A big hug to you and a snuggle to your dog. Oh PHEW!

    Liked by 1 person

  2. Truth be told, I’m still shaking with relief. I’ve never had to deal with this sort of thing before. My Westie “Simon” died naturally at the age of 14. It was rather sudden too. But this….this was ugly and gut-wrenching. When she finally fell asleep under the sedation, I knew that would have been when they brought in the final injection. I found myself obsessively watching her slow breathing, terrified that they gave her too much, and..and….Ugh, ye Gods! But they worked quickly, cleaned her up and gave her the reversal.

    Thanks for the big hug and Jazzy definitely gets a snuggle from you too! ❤

    Liked by 1 person

    • I know exactly what you mean by “I’ve never had to deal with this sort of thing before.”

      At home we never had animals (of course I wanted a dog, but no), but since I moved in with my mate I live with cats. One had an operation that didn’t help and they didn’t wake her up again.
      We did what the vets said was best. They told us we were being sentimental, coz we wanted to take her home again, no matter what the operation showed, and let her die at home.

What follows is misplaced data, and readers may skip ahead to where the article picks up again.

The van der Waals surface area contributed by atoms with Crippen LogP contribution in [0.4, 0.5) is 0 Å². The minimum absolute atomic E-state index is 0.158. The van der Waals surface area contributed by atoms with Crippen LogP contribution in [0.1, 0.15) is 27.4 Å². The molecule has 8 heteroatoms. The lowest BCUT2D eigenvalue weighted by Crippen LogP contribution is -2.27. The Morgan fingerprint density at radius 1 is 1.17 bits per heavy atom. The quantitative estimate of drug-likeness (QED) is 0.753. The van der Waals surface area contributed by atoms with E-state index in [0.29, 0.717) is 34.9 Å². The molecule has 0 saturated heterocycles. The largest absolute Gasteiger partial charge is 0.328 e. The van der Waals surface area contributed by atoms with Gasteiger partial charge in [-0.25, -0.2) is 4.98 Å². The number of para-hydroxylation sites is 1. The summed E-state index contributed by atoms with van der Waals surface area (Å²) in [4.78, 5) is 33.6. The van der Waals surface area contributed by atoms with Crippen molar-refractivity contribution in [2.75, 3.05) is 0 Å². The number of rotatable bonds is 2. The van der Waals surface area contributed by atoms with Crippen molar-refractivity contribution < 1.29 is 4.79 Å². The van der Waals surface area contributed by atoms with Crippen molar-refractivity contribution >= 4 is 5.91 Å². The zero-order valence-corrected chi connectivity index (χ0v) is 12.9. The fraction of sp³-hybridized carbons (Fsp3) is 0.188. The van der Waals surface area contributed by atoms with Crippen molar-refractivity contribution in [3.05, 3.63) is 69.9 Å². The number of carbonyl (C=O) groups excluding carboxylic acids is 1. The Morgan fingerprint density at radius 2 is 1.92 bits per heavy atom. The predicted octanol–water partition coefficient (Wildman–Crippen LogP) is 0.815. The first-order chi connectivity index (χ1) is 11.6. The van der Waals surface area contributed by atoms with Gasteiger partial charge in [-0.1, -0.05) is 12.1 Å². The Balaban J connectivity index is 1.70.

We have power over the pets’ life and death. We have to give them death sometimes, I think that is something we must do, sometimes. The price for having a pet.
      But we have decided that we will not listen to vets ever again, re death. We’ll consider what they say, and then listen to our hearts – and most of all to the pet. Watch it. As you did. ❤

      I wish you and your loved ones, every being – and the gnome =) all the best. I mean, you got other issues to deal with bravely… never a dull moment, eh? 😛 All the best, yea!

      Liked by 1 person

  3. I’m sorry about your cat. So incredibly sad. We get caught between a rock and a hard place when we feel pressured to trust those who are supposed to know what is right. I can only imagine the type of pressure you and your partner were under during that time. What might be considered “right” by experts doesn’t necessarily equate to “right” by us, or those we must speak for. ❤

    On a lighter note, there's a quote I read a long time ago that struck me as a funny truth and makes me chuckle to this day. It was about dogs but I would definitely add cats here too (or I suppose any special pet we've bonded with).
    Anyway, it goes something like this:
    "Dogs are the Universe's way of apologizing for your relatives."

    Liked by 1 person